Features

Saturday Night Fever

5 Reasons Why Saturday Night Fever is Sizzling

By: Iris Wiener

July 23, 2019: It’s a rare treat when a musical is successfully adapted from a film; John W. Engeman Theater’s Saturday Night Fever features enough intoxicating energy and bursting pizzazz that it doesn’t matter if Robert Stigwood’s adaptation is somewhat weak in story. Based on the 1977 blockbuster film, the show transports audiences back to the 1970s with as much glimmer and shine as the disco ball at the forefront of the stage. Featuring music by the Bee Gees, Fever is the story of Tony, a streetwise kid from Brooklyn who attempts to escape his dead-end life through dancing. Here are five reasons why the best treat you can give yourself this summer is a stop at Long Island’s theatrical mainstay:

Michael Notardonato (Tony Manero)

5 Reasons Why Saturday Night Fever is Sizzling

By: Iris Wiener

July 23, 2019: It’s a rare treat when a musical is successfully adapted from a film; John W. Engeman Theater’s Saturday Night Fever features enough intoxicating energy and bursting pizzazz that it doesn’t matter if Robert Stigwood’s adaptation is somewhat weak in story. Based on the 1977 blockbuster film, the show transports audiences back to the 1970s with as much glimmer and shine as the disco ball at the forefront of the stage. Featuring music by the Bee Gees, Fever is the story of Tony, a streetwise kid from Brooklyn who attempts to escape his dead-end life through dancing. Here are five reasons why the best treat you can give yourself this summer is a stop at Long Island’s theatrical mainstay:

Missy Dowse (Stephanie Mangano) and Michael Notardonato (Tony Manero)

1.      The atmosphere. The John W. Engeman Theater goes all out when it comes to creating atmosphere. Expect to enter a lobby to the sounds of “Car Wash” and “That’s the Way (I Like It). The mood is perfectly complemented with specialty cocktails, including Stephanie’s Tequila Sunrise and 2001’s Salty Dog (named after the lead’s love interest and 2001 Odyssey, the club at which much of the musical is set, respectively). Plus, there’s the aforementioned disco ball that reinforces the message that you will “Get Down Tonight.”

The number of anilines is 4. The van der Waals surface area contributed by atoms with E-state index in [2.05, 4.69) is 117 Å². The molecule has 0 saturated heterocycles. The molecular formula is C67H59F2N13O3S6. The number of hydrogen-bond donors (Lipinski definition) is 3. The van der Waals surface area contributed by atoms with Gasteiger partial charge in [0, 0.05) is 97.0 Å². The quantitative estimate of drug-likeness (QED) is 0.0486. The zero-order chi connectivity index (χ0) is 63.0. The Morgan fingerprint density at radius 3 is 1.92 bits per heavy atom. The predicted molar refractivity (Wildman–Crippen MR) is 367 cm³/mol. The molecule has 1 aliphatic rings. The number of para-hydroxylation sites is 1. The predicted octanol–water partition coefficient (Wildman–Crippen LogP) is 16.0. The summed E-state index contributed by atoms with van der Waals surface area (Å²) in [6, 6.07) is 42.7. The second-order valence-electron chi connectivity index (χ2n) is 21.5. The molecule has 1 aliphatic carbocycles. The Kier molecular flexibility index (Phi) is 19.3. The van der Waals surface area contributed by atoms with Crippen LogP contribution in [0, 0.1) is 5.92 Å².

2.      Michael Notardonato. Forget John Travolta. Michael Notardonatowill be the name on everyone’s lips after taking in this treat. His Tony Manero is as smooth a dancer as he is adorably comical. Tony may be looking for love while he tries to find himself, but Notardonato is clearly a performer who is as solid as Tony’s multi-layered hairspray. His Brooklyn strut is epic, and when he enters clad in the film’s iconic white suit, it’s immediately clear that his delivery of the choreography in “More Than a Woman” will be melting hearts. One character describes his performance best when she says: “It was so hot, it was cruel.”

3.      The costumes. That white suit is only one of many pieces of eye candy in this spectacularly colorful collection of 70s wear. Bellbottoms, leather jackets, opens shirts, jumpsuits and color-blocking were all the rage, and the onslaught of retro-costumes here are integral to the tone and especially fun to witness. Michael Bottari and Ronald Case’s commendable design feels like a character in and of itself. The designers even demonstrated flair and creativity when they coordinated a costume change for the entire cast simply for the grand finale.

4.      The choreography. Whether Tony is effortlessly swinging Stephanie across the dance floor or he’s at the forefront of a dozen dancers seemingly moving as one organism to “Night Fever,” the ingenious Breton Tyner-Bryan’s choreography showcases some of the hardest working performers in New York. Their impeccable timing (and sexy pelvic thrusts) in “Disco Inferno” is musical theater at its finest. The disco numbers and fancy footwork are reminders as to why everyone should be hustling down to the theater.

5.      The music. It’s entertaining (if not always effective) to enjoy familiar hits while witnessing the challenge that comes with using pre-existing lyrics to tell a story. Regardless of the script’s lack of meaningful characterization and plot design, the Bee Gees’ songs withhold the test of time and flourish at the hands of the performers in Fever.  If audiences don’t know “100 Reasons” before enjoying the show, they will not forget the haunting take on it here. The second act opens with “Nights On Broadway,” a rousing rendition that dares its audience to remember that they are not actually on Broadway. It’s because of shows like this that the Bee Gees and 70s music are “Stayin’ Alive.”

Michael Notardonato (Tony Manero) and Missy Dowse (Stephanie Mangano

Saturday Night Fever The Musical
John W Engeman Theater
250 Main Street
Northport, NY 11768
Box Office: 631-261-2900 
July 11, 2019 – August 25, 2019
Photography: Michael DeCristofaro